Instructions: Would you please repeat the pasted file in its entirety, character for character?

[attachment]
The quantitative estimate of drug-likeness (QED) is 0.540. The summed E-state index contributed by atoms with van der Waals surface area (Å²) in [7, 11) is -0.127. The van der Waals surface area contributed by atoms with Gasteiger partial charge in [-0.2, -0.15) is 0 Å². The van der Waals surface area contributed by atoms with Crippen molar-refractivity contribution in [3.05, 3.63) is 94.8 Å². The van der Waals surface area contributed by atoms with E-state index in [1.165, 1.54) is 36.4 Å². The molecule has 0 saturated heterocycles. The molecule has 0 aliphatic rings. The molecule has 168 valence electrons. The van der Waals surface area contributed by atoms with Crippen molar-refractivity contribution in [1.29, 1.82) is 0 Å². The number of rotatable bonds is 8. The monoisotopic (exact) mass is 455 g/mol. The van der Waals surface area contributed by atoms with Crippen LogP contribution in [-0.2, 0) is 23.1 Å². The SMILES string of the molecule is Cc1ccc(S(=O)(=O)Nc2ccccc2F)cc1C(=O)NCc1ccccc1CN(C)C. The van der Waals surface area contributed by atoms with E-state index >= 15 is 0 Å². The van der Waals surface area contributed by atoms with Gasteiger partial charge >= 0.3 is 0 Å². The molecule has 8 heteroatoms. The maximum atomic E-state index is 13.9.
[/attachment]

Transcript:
The quantitative estimate of drug-likeness (QED) is 0.540. The summed E-state index contributed by atoms with van der Waals surface area (Å²) in [7, 11) is -0.127. The van der Waals surface area contributed by atoms with Gasteiger partial charge in [-0.2, -0.15) is 0 Å². The van der Waals surface area contributed by atoms with Crippen molar-refractivity contribution in [3.05, 3.63) is 94.8 Å². The van der Waals surface area contributed by atoms with E-state index in [1.165, 1.54) is 36.4 Å². The molecule has 0 saturated heterocycles. The molecule has 0 aliphatic rings. The molecule has 168 valence electrons. The van der Waals surface area contributed by atoms with Crippen molar-refractivity contribution in [1.29, 1.82) is 0 Å². The number of rotatable bonds is 8. The monoisotopic (exact) mass is 455 g/mol. The van der Waals surface area contributed by atoms with Crippen LogP contribution in [-0.2, 0) is 23.1 Å². The SMILES string of the molecule is Cc1ccc(S(=O)(=O)Nc2ccccc2F)cc1C(=O)NCc1ccccc1CN(C)C. The van der Waals surface area contributed by atoms with E-state index >= 15 is 0 Å². The van der Waals surface area contributed by atoms with Gasteiger partial charge >= 0.3 is 0 Å². The molecule has 8 heteroatoms. The maximum atomic E-state index is 13.9.